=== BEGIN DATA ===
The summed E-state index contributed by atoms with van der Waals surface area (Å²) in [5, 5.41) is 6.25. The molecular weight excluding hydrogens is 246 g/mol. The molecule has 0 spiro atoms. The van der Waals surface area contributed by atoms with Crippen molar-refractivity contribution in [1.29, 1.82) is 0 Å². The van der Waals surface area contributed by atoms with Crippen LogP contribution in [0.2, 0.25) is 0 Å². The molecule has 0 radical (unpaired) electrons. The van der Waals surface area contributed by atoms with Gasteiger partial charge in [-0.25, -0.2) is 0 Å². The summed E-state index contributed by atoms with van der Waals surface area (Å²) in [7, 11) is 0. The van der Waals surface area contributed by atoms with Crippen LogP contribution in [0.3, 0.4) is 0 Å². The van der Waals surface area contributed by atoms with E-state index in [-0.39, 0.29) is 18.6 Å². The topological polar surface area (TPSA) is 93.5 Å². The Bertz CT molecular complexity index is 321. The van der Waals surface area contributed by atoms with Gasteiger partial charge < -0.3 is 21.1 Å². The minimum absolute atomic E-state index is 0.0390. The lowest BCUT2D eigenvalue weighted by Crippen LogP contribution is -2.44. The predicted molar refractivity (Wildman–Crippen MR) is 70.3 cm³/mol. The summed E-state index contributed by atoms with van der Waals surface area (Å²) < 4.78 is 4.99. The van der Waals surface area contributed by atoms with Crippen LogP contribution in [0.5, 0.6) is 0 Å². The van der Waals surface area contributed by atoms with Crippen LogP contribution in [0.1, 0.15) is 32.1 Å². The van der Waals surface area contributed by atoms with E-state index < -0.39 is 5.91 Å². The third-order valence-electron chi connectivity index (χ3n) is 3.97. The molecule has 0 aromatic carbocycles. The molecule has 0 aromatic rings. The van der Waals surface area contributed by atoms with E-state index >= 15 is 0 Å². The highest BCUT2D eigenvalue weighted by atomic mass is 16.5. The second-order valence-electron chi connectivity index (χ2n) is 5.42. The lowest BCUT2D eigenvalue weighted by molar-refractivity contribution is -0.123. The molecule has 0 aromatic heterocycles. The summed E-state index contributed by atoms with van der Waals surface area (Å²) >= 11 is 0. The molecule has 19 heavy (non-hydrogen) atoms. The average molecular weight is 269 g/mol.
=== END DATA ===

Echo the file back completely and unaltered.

The summed E-state index contributed by atoms with van der Waals surface area (Å²) in [5, 5.41) is 6.25. The molecular weight excluding hydrogens is 246 g/mol. The molecule has 0 spiro atoms. The van der Waals surface area contributed by atoms with Crippen molar-refractivity contribution in [1.29, 1.82) is 0 Å². The van der Waals surface area contributed by atoms with Crippen LogP contribution in [0.2, 0.25) is 0 Å². The molecule has 0 radical (unpaired) electrons. The van der Waals surface area contributed by atoms with Gasteiger partial charge in [-0.25, -0.2) is 0 Å². The summed E-state index contributed by atoms with van der Waals surface area (Å²) in [7, 11) is 0. The van der Waals surface area contributed by atoms with Crippen LogP contribution in [0.3, 0.4) is 0 Å². The van der Waals surface area contributed by atoms with E-state index in [-0.39, 0.29) is 18.6 Å². The topological polar surface area (TPSA) is 93.5 Å². The Bertz CT molecular complexity index is 321. The van der Waals surface area contributed by atoms with Gasteiger partial charge < -0.3 is 21.1 Å². The minimum absolute atomic E-state index is 0.0390. The lowest BCUT2D eigenvalue weighted by Crippen LogP contribution is -2.44. The predicted molar refractivity (Wildman–Crippen MR) is 70.3 cm³/mol. The summed E-state index contributed by atoms with van der Waals surface area (Å²) < 4.78 is 4.99. The van der Waals surface area contributed by atoms with Crippen LogP contribution in [0.5, 0.6) is 0 Å². The van der Waals surface area contributed by atoms with Crippen LogP contribution in [0.1, 0.15) is 32.1 Å². The van der Waals surface area contributed by atoms with E-state index < -0.39 is 5.91 Å². The third-order valence-electron chi connectivity index (χ3n) is 3.97. The molecule has 0 aromatic carbocycles. The molecule has 0 aromatic rings. The van der Waals surface area contributed by atoms with E-state index >= 15 is 0 Å². The highest BCUT2D eigenvalue weighted by atomic mass is 16.5. The second-order valence-electron chi connectivity index (χ2n) is 5.42. The lowest BCUT2D eigenvalue weighted by molar-refractivity contribution is -0.123. The molecule has 0 aromatic heterocycles. The summed E-state index contributed by atoms with van der Waals surface area (Å²) >= 11 is 0. The molecule has 19 heavy (non-hydrogen) atoms. The average molecular weight is 269 g/mol.